WAC Magazine

September 2013

Issue link: http://www.wacmagazine.com/i/160497

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Page 22 of 67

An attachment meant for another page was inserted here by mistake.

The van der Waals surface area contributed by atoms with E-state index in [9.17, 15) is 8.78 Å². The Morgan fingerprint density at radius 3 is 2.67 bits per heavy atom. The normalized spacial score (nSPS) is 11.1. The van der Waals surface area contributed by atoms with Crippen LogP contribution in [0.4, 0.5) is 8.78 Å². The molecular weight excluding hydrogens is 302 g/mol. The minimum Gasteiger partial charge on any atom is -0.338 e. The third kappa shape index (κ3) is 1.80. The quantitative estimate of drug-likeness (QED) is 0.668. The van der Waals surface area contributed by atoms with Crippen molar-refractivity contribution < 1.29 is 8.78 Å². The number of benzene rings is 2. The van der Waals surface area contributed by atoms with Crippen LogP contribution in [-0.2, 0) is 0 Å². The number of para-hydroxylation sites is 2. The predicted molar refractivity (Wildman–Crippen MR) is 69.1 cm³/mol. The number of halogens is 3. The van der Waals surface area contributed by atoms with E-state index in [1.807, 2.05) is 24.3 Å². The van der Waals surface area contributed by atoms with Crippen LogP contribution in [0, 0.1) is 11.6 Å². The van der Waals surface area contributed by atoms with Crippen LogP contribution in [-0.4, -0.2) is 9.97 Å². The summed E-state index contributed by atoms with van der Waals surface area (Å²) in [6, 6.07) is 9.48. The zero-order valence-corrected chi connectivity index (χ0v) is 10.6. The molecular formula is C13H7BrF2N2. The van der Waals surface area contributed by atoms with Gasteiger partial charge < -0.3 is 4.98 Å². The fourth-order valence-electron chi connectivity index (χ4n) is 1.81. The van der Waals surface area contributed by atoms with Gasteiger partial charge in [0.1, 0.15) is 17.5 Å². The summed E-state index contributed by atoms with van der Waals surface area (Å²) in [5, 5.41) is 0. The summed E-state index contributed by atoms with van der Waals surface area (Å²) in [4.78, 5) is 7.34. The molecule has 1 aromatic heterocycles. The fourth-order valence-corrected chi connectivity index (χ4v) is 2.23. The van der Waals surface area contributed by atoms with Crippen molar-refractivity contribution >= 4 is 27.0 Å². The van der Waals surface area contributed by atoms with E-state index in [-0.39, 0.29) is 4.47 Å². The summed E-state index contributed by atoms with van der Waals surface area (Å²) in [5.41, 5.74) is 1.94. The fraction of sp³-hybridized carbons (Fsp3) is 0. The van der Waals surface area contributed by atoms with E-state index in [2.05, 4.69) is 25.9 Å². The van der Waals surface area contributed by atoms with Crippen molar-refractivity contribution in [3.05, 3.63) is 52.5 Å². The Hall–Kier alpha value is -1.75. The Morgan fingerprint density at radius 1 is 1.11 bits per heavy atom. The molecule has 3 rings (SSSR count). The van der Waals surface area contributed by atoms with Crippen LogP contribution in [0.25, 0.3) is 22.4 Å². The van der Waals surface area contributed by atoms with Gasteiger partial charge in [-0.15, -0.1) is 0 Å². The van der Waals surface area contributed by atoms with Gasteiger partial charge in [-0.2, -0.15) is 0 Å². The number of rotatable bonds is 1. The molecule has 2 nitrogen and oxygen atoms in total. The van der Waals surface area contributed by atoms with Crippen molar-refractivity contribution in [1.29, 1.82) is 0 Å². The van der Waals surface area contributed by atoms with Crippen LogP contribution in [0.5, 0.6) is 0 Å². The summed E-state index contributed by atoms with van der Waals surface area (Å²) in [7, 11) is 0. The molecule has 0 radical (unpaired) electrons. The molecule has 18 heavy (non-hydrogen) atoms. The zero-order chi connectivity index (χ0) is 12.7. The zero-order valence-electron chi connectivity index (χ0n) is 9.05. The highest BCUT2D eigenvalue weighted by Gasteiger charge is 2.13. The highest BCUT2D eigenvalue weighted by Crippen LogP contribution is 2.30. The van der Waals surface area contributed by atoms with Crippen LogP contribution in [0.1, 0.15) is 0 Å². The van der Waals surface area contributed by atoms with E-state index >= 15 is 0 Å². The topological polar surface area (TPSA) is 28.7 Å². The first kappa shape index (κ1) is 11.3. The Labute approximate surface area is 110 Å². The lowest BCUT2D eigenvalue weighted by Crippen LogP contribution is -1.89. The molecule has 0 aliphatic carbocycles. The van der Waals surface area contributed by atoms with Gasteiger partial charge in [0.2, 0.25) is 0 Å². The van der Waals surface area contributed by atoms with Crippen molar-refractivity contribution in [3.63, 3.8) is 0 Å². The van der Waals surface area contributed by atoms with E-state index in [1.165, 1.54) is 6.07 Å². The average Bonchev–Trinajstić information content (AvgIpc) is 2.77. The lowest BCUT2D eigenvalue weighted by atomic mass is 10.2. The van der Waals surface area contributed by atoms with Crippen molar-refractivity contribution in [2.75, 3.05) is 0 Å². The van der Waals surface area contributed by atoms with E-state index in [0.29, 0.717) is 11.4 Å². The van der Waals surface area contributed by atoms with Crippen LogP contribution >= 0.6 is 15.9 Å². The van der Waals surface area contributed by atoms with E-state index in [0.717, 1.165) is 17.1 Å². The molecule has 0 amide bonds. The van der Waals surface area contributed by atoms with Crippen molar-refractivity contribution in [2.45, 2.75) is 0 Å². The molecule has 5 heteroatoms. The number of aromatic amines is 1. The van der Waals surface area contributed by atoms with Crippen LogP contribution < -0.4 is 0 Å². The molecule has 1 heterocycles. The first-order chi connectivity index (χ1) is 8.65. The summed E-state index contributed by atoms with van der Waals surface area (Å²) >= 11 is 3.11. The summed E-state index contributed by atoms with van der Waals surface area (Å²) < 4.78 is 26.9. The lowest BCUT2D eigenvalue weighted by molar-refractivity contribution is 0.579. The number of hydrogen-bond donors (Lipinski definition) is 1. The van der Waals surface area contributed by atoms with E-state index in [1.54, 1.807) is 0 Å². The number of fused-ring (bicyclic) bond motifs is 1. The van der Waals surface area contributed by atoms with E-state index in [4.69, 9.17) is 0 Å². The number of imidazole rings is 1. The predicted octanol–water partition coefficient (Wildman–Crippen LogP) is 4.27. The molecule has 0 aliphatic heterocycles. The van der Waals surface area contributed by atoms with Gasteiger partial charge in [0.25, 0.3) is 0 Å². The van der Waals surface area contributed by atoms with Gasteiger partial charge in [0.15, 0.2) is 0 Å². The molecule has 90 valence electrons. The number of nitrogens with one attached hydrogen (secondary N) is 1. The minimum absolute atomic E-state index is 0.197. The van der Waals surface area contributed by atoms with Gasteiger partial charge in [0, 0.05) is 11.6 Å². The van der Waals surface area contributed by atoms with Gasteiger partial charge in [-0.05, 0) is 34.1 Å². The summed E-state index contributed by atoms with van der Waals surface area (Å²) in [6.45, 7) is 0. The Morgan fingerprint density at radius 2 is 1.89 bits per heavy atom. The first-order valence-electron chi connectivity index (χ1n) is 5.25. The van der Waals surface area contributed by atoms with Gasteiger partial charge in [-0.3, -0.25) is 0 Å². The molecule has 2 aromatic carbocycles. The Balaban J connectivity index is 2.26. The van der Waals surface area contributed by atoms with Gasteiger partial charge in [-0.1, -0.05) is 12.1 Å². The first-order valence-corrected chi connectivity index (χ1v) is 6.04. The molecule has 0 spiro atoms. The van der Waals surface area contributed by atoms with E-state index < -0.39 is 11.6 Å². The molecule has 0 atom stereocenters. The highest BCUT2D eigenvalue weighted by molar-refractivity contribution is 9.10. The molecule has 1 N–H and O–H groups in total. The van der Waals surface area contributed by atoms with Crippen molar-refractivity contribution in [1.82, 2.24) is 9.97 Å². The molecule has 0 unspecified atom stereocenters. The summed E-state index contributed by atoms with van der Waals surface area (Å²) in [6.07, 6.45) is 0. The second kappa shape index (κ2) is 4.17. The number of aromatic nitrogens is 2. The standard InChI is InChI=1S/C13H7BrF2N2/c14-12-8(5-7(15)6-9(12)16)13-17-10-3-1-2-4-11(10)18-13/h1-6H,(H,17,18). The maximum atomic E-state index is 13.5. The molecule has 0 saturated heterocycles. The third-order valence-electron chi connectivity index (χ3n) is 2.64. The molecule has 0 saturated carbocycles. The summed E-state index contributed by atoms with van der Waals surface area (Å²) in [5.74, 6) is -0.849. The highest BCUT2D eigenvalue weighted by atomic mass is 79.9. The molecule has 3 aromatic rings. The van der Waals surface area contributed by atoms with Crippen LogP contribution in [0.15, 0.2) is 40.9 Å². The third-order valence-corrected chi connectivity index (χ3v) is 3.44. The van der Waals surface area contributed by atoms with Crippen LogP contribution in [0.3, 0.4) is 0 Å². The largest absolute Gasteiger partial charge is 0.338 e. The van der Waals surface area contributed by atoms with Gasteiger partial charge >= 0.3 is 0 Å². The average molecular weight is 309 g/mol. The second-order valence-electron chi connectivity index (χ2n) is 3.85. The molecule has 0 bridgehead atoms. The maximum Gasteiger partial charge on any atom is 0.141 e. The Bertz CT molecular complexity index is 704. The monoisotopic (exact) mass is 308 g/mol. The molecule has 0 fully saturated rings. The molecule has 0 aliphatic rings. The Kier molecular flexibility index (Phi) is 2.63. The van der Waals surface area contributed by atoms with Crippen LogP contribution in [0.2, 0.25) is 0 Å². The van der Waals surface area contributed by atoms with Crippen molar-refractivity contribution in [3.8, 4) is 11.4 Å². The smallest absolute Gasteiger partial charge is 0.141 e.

" Learning the ins and outs of which supplements to take—or not take—is a complex undertaking." bone mineral density, as well as an excess of calcium in the arterial wall. Look for vitamin K-2 in your bonebuilding formula. Natural vs. syNthetic Another nutrient where quality really matters is vitamin E. Most vitamin E products on the market contain synthetic vitamin E—not natural vitamin E. On a supplement label, natural vitamin E is listed as either d-alpha tocopherol, d-alpha tocopheryl acetate, or d-alpha tocopheryl succinate. In contrast, synthetic forms of vitamin E are labeled with a "dl-" prefix. This difference is very important to look for when examining the vitamin E in your products. If the vitamin E is listed as dl-tocopherol, you know it's synthetic. Synthetic vitamin E is poorly absorbed and assimilated in the body. In fact, natural vitamin E has more than twice the absorption rate as synthetic. Absorption doesn't stop at blood levels. Remember, nutrients work inside the cells, so although someone may have adequate levels of certain nutrients in their blood, it doesn't necessarily mean that those nutrients are getting into and working at the cell level. This is where natural trumps synthetic. For example, specific proteins produced in the liver select the natural d-alpha form of vitamin E and largely ignore synthetic vitamin E. And it doesn't stop there. It's very important that all forms of vitamin E be supplemented together. Alphatocopherol is just one of the four different vitamin E's. There is also: beta-, gamma-, and delta-tocopherol. All four forms of vitamin E are found in food and used by the body. The primary reason there have been some negative reports about vitamin E during the last several years is because these studies did not supplement with all four forms of vitamin E. When supplementing, it's very important to supplement with all forms the body uses. That is how nutrients are found in food and then recognized by the body. A quality vitamin E supplement not only contains natural d-alpha tocopherol, but it also contains the beta-, gamma-, and delta-tocopherol forms. Lastly, the ratios of the various isomers will reflect those found in food. It's gamma-tocopherol, not alpha, that represents about 70 percent of vitamin E consumed in the typical U.S. diet. Thus, a good vitamin E product will have more gammatocopherol than alpha-tocopherol. form of the nutrient. Folate is the natural form. Folate is found in foods such as dark leafy greens, fruits, liver, eggs, and beans. Human exposure to the synthetic folic acid was non-existent until its chemical synthesis in the 1940s. Its widespread use in food fortification began in 1998. Folic acid is the most commonly used form in dietary supplements because of its long shelf life and low cost. The body, however, does not actually use folic acid. Instead, folic acid must be converted through enzymatic processes into various metabolites the body then uses. The most important metabolite is L-5 methyltetrahydrofolate, or L-5 MTHF. This "activated" form of folate is involved in many processes in the body, including the reduction of homocysteine, the detoxification of toxins, and the production of many neurotransmitters. Maintenance of healthy moods and cognitive function are greatly dependent on the body obtaining L-5 MTHF. Yet, there is a common but little known genetic defect that reduces the body's enzyme capacity to produce L-5 MTHF from synthetic folic acid. It's estimated that this genetic defect is present in up to 30 percent of the U.S. population. Because this genetic defect isn't commonly tested for, most individuals don't know they have it. For them, taking a natural folate supplement is very important, as their body has limited capability to enzymatically convert synthetic folic acid into L-5 MTHF. (For more information on this genetic defect, see the January 2013 Wellness article at wacmagazine.com/i/101127/30). WAC Nutritionist Shana As you can see, learning the ins and outs of which supplements to take—or not take— Hopkins can be reached at 206.839.4782 or is a complex undertaking. Working with a practitioner who has had extensive training in shopkins@wac.net nutrition can help you put together a personalized and effective program. choose Natural Using a natural form verses a synthetic form is also extremely important when it comes to certain vitamins. For example, vitamin B-9 is also known as folic acid, which is the synthetic Choosing the best products: The WAC Wellness Center offers high-quality nutritional supplementation products for members. We carefully select only the best products. Stop by the nutrition office to see how we can help you. SEPTEMBER 2013 | Washington Athletic Club Magazine | 23

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